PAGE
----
In rare hereditary storage disorders such as the Sandhoff disease or the Tay-Sachs syndrome, the metabolic waste from accumulating gangliosides can not be disposed of properly in the nerve cells because important enzymes are missing. The consequences for the patients are serious: from restricted mobility, blindness and mental deterioration to early death. Scientists at the University of Bonn are now showing why these gangliosides also occur in patients with other storage diseases and trigger an exacerbation in them. The results will soon be presented in the "Journal of Lipid Research" and can already be read online in advance.
Lysosomes take over the function of the stomach in living cells. They digest superfluous metabolites and break them down into their components, which are then made available as a result of recycling for urgently needed new building materials and supplies of the cell. If the digestion in the lysosomes is blocked by, for example, genetic defects, this "cellular waste" is stored. The growing amount of waste materials can be toxic for example to nerve cells and lead to death in infancy.
In Tay-Sachs syndrome and in Sandhoff disease, components of nerve cell membranes can not be properly degraded, which is why the ganglioside GM2 is stored in the lysosomes. Gangliosides are water-insoluble fats, so-called lipids, which occur mainly in the ganglion cells of the nervous system. If, for example, the GM2-degrading enzyme Hex A is absent or impaired due to gene defects, destructive ganglioside storage occurs.
In the case of Sandhoff's disease, the degradation enzymes Hex A and Hex B are missing. As with Tay-Sachs syndrome, GM2 storage leads to the destruction of nerve cells. In the first months of life affected children develop normally, later it comes to blindness, to movement restrictions and mental deterioration - up to early death. "Previous therapeutic approaches have led to no significant success in these neurodegenerative gangliosidoses", says Prof. Dr. med. Konrad Sandhoff, Senior Professor at the LIMES Institute of the University of Bonn. Enzyme replacement therapies have failed because of the impermeability of the blood-brain barrier to these substances.
Researchers rebuild conditions in the test tube
Prof. Sandhoff, together with his colleagues, Dr. Susi Anheuser and Dr. Bernadette Breiden has decoded what role the molecular environment in the lysosome plays in the successful breakdown of GM2. In the test tube, the scientists recreated the tiny bubbles (vesicles) on which the GM2 is degraded in the "cell stomach" (the lysosome). Normally, the auxiliary protein GM2AP helps to snap and release the GM2 sitting on the blister shell. Then it can be degraded to the GM3 together with the degradation enzyme Hex A. But if the function of Hex A is blocked, it will be stored with the deadly consequences for nerve cells.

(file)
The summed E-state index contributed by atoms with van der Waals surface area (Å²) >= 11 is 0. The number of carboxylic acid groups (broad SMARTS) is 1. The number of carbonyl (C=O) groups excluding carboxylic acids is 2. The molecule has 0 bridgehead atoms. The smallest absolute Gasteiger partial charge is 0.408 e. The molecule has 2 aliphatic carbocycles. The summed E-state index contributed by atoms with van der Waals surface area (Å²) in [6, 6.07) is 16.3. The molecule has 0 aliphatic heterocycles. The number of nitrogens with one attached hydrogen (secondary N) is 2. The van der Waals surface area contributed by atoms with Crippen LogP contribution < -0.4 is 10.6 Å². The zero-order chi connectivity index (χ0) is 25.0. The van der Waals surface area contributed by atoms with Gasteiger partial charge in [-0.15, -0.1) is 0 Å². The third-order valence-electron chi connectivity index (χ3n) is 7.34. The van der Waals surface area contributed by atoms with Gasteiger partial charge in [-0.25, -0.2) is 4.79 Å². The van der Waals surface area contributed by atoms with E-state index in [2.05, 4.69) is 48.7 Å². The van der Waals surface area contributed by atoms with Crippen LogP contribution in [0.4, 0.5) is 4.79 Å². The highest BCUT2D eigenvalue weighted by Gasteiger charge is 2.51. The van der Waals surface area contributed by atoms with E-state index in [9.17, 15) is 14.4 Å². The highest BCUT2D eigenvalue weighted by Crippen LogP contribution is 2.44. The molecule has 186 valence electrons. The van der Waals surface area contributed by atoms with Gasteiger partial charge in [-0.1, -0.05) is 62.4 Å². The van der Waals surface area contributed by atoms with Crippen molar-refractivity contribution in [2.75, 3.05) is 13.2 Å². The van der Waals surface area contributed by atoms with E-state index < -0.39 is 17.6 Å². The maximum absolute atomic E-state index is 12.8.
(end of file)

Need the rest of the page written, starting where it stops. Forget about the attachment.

The scientists used a test tube to investigate the factors that inhibit or improve the breakdown of GM2. For example, the smaller the bubbles in the "cell stomach" and the more negatively their surface is loaded, the easier the degradation enzyme can access the GM2 and the better the "digestion" function. The presence of cholesterol and sphingomyelin, however, significantly reduces GM2 degradation. Examinations revealed that in Niemann-Pick Disease precisely their storage induces additional GM2 accumulation in the lysosome, significantly worsening the type C disease, although the GM2-degrading enzyme Hex A is intact and active. "Obviously, genetic disorders of the degradation enzyme trigger a cascade of yet unknown consequential damage," Sandhoff sums up the result.
In another recent work Sandhoff's team shows that this cascade principle also applies to some hereditary mucopolysaccharidoses. One of its storage substances, the chondroitin sulfate, triggers additional ganglioside storage in the nerve cells by inhibiting GM2 degradation. In addition to existing short stature, coarsened facial features and liver enlargement, it additionally causes learning deficits and anxiety reflexes, which, however, can be alleviated again in the animal model by inhibitors of GM2 formation.
"The aim of current therapeutic approaches is to prevent the production of GM2 for these hereditary storage diseases," says Sandhoff. Medicines that have been on the market so far only partially meet this requirement. "More success promises gene replacement therapy, which has already been successful in animal models and will soon be used in patients," the biochemist continues. With the help of ferries, genes with the correct construction plan for the GM2 degradation enzyme are to be channeled into the nerve cells of the brain. Sandhoff: "Hopefully, the future will soon show if this is actually a treatment option."
Publication: Susi Anheuser, Bernadette Breiden, and Konrad Sandhoff: Membrane lipids and their degradation compounds control GM2 catabolism at intralysosomal luminal vesicles, Journal of Lipid Research, DOI: 10.1194/jlr.M092551
In February 2019, Prof. Konrad Sandhoff received the “Award for a Lifetime of Service to Research and Knowledge of Lysosomal Storage Diseases” by the Lysosomal Diseases New Zealand (LDNZ) for his lifelong contributions to the research on lysosomal storage diseases.